Campaign Update

Op-Ed: More Voters than Residents, But Governor Vetoed Anyway

03/06/2017 | News |

Late last year, the Public Interest Legal Foundation presented what I took to be a surprising discovery. It reported that eight Virginia localities have more registered voters than voting age residents.

Voters should demand to know how that could be. After all, the national average of registered voters compared to voting age citizens is just shy of 80 percent — the total number of U.S. citizens 18 or older and those registered to vote. A registered voter rate of over 100 percent in eight localities clearly shows an obvious problem. Moreover, there are 23 additional Virginia localities where the number of registered voters exceeds 95 percent of the population of voting age adults. All this according to the census data just updated in June of 2016. Something is clearly wrong.

Are the census figures wrong? Are these counties just growing so rapidly that voters are flooding in faster than they can be counted? Are the voter rolls so neglected and out of date that they are filled with the names of voters who have long since moved or died? Or is it just some weird phenomenon that simply can’t be explained? Inquiring minds want to know.

While I might venture to guess, I really don’t know the answer to these questions. I do believe that the registrars in these eight counties should be asked to investigate and to offer a public explanation to the Virginia Department of Elections as to how they could possibly have more registered voters than voting age adults. This year, the General Assembly agreed, passing legislation (SB1105) requiring an inquiry and a public report of the findings.

On the way through the legislative process, a party line division developed, with General Assembly Democrats claiming that it would somehow expose voters “to the risk of improper disenfranchisement.” In fact, the governor vetoed the bill, parroting the same line in his veto message. The legislation, however, didn’t require a single voter to be removed from voter rolls. It simply called on these eight registrars to explain — if they could. Through this investigation and report, we might actually have learned something. We might have learned that the census figures are wrong; that the locality is growing extremely fast; or, perhaps, even that the voting rolls are a mess and need to be cleaned up.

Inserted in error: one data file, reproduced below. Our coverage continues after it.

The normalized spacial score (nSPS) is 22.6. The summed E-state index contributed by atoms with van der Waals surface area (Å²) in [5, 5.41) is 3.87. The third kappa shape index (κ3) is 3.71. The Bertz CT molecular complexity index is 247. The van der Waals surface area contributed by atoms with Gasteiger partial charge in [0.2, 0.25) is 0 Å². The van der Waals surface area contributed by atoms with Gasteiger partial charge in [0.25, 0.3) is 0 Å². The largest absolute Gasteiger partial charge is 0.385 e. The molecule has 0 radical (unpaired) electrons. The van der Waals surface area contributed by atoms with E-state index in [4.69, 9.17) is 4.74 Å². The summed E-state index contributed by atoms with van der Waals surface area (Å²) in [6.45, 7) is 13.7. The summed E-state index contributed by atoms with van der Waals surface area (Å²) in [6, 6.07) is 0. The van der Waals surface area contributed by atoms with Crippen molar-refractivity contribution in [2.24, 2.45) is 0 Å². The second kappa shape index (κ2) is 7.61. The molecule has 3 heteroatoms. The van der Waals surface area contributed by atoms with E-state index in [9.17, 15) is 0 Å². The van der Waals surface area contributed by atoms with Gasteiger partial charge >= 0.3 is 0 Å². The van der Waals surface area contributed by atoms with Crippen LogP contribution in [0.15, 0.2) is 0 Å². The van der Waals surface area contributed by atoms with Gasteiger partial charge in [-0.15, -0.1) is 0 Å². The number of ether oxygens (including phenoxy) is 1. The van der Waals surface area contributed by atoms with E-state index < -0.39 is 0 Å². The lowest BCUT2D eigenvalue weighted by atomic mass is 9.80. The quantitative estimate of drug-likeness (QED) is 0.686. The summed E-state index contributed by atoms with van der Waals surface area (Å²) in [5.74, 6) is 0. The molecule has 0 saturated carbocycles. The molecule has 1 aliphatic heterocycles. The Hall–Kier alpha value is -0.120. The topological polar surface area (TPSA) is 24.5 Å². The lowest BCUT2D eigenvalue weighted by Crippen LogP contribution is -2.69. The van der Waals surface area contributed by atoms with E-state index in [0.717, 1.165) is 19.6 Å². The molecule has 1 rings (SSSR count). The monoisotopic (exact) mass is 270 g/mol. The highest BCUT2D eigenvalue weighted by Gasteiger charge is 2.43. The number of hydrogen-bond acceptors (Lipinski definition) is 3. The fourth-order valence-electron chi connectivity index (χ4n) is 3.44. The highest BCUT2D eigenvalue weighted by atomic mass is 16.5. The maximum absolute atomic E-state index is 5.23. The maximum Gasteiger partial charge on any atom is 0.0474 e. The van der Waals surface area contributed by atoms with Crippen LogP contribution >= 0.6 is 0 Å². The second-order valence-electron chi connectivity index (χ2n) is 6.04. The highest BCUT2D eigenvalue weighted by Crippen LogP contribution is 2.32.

What does the governor’s veto really say? It says that the governor doesn’t want to know — or want the rest of us to know — why there appear to be too many people on voting rolls in these localities.

The eight localities with more voters are the ones you’d expect; they’re some of the fastest growing areas in Virginia: Alexandria, Arlington, Loudoun County, Fairfax City and County, Falls Church and Manassas, with only James City County as the outlier. But the other 15 are all over the commonwealth: Surry County to Prince William to Rappahanock, Craig County, Chesterfield and New Kent, to name a few. This isn’t an isolated phenomenon. We’re seeing irregularities all over Virginia, in rural, urban and suburban areas.

Just last fall there was a highly publicized incident in which a paid operative working on a Democratic voter registration drive was caught filing registration forms for dead “would be voters” in Harrisonburg. He was caught when an alert worker in the registrar’s office recognized one name to be the deceased father of a local judge.

There may not be similar occurrences in the eight localities that appear to be over-registered, but the registrars there owe the voters some explanation. Our system of elections is built upon the premise that we are all committed to free, open and fair elections. Not free, open or fair. Both political parties must be committed to those principles. Where issues arise that undermine the confidence of voters in the fairness of our system, it places in peril the system as a whole.

When it comes to the fairness of our system of elections, there is no room for partisanship. When partisanship enters the equation, the voters should be suspicious. In this instance, their suspicions should be directed at those who do not want answers to reasonable questions about the integrity of our voter rolls.

Mark Obenshain represents the 26th District, Harrisonburg, in the Virginia Senate. Contact him at [email protected]

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